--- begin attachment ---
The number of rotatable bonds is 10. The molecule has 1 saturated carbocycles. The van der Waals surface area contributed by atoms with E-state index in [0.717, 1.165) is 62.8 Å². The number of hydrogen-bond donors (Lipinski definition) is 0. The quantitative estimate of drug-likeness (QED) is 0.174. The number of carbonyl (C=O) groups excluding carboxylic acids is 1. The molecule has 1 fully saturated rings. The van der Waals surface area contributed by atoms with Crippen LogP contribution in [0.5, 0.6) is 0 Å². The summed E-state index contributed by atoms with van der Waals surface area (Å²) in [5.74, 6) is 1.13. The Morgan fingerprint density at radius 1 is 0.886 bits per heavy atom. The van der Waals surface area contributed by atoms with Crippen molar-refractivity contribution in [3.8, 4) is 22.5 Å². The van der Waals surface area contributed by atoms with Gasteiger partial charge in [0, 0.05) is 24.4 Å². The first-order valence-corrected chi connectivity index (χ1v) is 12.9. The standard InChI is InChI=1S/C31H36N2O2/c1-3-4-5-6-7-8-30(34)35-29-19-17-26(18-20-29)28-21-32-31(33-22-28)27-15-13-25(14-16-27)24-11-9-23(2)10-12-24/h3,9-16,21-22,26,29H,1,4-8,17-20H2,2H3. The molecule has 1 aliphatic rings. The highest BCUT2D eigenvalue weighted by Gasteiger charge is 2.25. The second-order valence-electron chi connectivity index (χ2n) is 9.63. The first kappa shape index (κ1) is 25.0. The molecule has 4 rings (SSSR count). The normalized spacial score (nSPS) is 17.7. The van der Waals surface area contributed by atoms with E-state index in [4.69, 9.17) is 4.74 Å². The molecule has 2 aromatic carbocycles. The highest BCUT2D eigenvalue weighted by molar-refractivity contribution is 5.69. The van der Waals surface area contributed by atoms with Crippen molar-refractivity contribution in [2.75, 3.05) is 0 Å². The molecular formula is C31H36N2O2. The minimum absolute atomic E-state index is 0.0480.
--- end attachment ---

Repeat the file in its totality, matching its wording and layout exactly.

The number of rotatable bonds is 10. The molecule has 1 saturated carbocycles. The van der Waals surface area contributed by atoms with E-state index in [0.717, 1.165) is 62.8 Å². The number of hydrogen-bond donors (Lipinski definition) is 0. The quantitative estimate of drug-likeness (QED) is 0.174. The number of carbonyl (C=O) groups excluding carboxylic acids is 1. The molecule has 1 fully saturated rings. The van der Waals surface area contributed by atoms with Crippen LogP contribution in [0.5, 0.6) is 0 Å². The summed E-state index contributed by atoms with van der Waals surface area (Å²) in [5.74, 6) is 1.13. The Morgan fingerprint density at radius 1 is 0.886 bits per heavy atom. The van der Waals surface area contributed by atoms with Crippen molar-refractivity contribution in [3.8, 4) is 22.5 Å². The van der Waals surface area contributed by atoms with Gasteiger partial charge in [0, 0.05) is 24.4 Å². The first-order valence-corrected chi connectivity index (χ1v) is 12.9. The standard InChI is InChI=1S/C31H36N2O2/c1-3-4-5-6-7-8-30(34)35-29-19-17-26(18-20-29)28-21-32-31(33-22-28)27-15-13-25(14-16-27)24-11-9-23(2)10-12-24/h3,9-16,21-22,26,29H,1,4-8,17-20H2,2H3. The molecule has 1 aliphatic rings. The highest BCUT2D eigenvalue weighted by Gasteiger charge is 2.25. The second-order valence-electron chi connectivity index (χ2n) is 9.63. The first kappa shape index (κ1) is 25.0. The molecule has 4 rings (SSSR count). The normalized spacial score (nSPS) is 17.7. The van der Waals surface area contributed by atoms with E-state index in [4.69, 9.17) is 4.74 Å². The molecule has 2 aromatic carbocycles. The highest BCUT2D eigenvalue weighted by molar-refractivity contribution is 5.69. The van der Waals surface area contributed by atoms with Crippen molar-refractivity contribution in [2.75, 3.05) is 0 Å². The molecular formula is C31H36N2O2. The minimum absolute atomic E-state index is 0.0480.